Take care Lois and thank you Cheryl, Csermely and Roland for your powerful insights.

    All the best.


  7. I really respect this family who is actually, “walking the walk” just not “talking the talk.” They are a good example of whatever you aspire to, it can be done.

    • So true, Live and Learn. This family and others like them are the ones who will show us how to survive when the fossil fuels run low, or when we all need to downsize our lives due to the economy or global warming.

  8. What a wonderful life story! Such courage it takes to rise above convention and the “norm”. I aspire to only a small part of their lifestyle but guidance from those who have done it is always appreciated.

    • Kim, I have followed Roland and Cheryl’s blog for a while now, their articles are ones that I have to sit with and come back to as there is so much they have to teach me. They continue to inspire me to keep on my journey to an even lighter way of life.

  9. For me, living simply has made it possible for the truly meaningful things to be part of my life: spending time with those I love, being creative, travel, writing, living close to nature.
    Thank you for this post. I will be following your blog. And thanks, Lois, for featuring it.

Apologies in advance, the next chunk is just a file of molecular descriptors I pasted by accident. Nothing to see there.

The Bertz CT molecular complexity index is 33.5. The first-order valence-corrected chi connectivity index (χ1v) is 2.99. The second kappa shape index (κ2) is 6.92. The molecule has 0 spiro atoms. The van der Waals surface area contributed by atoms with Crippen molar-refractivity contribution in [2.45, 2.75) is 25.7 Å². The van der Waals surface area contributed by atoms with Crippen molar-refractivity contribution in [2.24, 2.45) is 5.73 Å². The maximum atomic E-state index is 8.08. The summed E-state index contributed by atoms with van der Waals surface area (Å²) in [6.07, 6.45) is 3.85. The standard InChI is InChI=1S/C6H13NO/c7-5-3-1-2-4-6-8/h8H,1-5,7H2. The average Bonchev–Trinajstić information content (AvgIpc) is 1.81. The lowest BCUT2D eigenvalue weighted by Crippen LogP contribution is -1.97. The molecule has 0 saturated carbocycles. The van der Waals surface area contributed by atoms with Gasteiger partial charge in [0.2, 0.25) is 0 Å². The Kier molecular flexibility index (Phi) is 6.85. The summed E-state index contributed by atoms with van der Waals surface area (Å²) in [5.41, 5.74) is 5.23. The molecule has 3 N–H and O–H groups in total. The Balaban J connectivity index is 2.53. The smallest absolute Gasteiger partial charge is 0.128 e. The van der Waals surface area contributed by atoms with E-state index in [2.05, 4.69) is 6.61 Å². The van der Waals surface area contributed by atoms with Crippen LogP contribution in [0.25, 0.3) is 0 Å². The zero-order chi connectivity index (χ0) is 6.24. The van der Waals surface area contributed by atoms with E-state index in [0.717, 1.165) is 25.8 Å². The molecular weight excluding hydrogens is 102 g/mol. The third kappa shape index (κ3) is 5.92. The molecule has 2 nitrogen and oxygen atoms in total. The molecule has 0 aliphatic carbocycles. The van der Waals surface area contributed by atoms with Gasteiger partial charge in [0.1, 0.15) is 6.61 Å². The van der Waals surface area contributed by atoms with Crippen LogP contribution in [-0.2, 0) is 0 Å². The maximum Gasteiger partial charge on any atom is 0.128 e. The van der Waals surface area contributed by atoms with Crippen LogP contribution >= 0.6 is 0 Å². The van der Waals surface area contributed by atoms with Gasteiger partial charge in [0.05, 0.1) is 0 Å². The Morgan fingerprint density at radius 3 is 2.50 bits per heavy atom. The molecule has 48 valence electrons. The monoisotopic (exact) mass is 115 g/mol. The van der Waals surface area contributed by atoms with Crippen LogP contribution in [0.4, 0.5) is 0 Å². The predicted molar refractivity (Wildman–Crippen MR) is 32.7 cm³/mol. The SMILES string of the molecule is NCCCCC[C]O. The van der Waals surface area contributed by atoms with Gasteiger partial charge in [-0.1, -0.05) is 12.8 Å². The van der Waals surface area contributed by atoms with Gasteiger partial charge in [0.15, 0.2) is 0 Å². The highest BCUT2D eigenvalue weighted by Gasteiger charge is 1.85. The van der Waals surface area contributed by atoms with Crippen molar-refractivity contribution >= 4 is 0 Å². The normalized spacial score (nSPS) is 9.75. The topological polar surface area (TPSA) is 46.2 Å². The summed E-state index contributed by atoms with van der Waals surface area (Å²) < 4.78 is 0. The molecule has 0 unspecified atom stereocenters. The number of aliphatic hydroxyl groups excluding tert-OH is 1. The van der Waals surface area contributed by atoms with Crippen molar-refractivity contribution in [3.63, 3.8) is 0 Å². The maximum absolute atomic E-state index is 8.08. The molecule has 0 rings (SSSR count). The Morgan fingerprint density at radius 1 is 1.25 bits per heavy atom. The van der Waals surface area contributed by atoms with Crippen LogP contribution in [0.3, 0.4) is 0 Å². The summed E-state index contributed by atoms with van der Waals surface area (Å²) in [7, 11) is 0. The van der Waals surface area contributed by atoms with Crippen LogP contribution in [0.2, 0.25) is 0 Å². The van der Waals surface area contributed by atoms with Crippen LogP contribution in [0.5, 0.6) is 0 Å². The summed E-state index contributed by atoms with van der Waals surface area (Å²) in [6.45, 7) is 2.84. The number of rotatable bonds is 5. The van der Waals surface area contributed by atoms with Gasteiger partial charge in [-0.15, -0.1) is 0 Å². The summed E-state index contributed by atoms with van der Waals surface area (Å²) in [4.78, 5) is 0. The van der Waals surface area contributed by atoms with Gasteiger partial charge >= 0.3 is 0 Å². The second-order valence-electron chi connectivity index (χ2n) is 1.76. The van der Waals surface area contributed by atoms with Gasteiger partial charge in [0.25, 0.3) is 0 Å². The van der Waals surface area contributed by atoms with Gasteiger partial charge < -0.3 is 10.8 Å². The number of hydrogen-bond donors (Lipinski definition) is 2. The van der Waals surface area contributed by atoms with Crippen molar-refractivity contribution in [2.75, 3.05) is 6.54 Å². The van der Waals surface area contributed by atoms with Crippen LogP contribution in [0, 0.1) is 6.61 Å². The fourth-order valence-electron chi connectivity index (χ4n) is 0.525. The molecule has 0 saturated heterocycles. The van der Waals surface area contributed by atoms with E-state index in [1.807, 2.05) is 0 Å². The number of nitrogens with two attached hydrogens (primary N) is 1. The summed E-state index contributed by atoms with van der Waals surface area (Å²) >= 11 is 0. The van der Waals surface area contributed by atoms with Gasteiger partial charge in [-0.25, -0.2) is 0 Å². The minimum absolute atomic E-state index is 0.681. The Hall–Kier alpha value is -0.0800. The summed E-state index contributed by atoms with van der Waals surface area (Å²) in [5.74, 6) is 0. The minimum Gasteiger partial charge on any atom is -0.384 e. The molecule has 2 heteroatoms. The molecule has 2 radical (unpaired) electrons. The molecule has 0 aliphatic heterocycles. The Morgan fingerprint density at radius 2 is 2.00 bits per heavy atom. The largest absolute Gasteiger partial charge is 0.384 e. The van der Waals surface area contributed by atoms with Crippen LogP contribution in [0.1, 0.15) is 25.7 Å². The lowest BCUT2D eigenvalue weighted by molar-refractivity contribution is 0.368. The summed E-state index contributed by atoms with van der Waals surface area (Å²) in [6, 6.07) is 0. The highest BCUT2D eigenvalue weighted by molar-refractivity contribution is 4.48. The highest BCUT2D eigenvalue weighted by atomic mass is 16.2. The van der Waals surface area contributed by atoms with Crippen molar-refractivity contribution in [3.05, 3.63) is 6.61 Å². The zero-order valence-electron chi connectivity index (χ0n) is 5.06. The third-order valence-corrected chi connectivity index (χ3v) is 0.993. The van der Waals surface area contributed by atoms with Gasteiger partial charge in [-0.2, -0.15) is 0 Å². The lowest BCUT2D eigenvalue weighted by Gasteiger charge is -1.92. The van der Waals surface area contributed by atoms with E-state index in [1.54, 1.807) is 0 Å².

• Cynthia, thank you, I couldn’t have said it any better than you did. Simplicity has given me time also to explore new creative mediums along with time in nature and family, and the ability to eliminate a scheduled life.

  10. Thank you, Lois for the opportunity to share our inspirations and findings with your readers, for the kind introduction and to the commenters for the humbling fact that they did allow themselves to be moved by what I had to say.
    I hope this “peripheral” position we chose in present society doesn’t inhibit anyone to try and follow her/his own dream in similar distantiation. It does not mean complete isolation, just the possibility to better see (further from the chalk board) what is truly for us to embrace and what is not.

    • Roland, thank you for sharing your inspiring story. I have much I still aspire to and you and your family are one of the inspirations which help me along my journey.

  11. I absolutely love what this couple have to say Lois and thanks for letting them share here so I could find their blog. What a beautiful life they have discovered for themselves, how fortunate their children will be to be raised in such a world. I found this so uplifting sitting here weary tonight, thank you :)

    • Wendy, just last Friday I shared a link to their property. I love the life they have created for themselves, to go from city life all the way to rural Hungary, alone, is so inspiring. I have a lot to learn from this young couple.

  12. I appreciate to hear from folks such as your guests. It is encouraging to hear, specifically, from folks who have woven their lives into natural nutrition and health. Myself, my family, we work slowly towards such. Articles like this, people like this, give me a boost to stick to my goals, my hope to have my family be more and more such (as natural / healthy/etc).

    Thank you.

    • Lynn, that is exactly why I wanted to open the blog up to others to tell their stories. I’m glad you enjoyed hearing about a family who has found happiness in the simplest of lifestyles.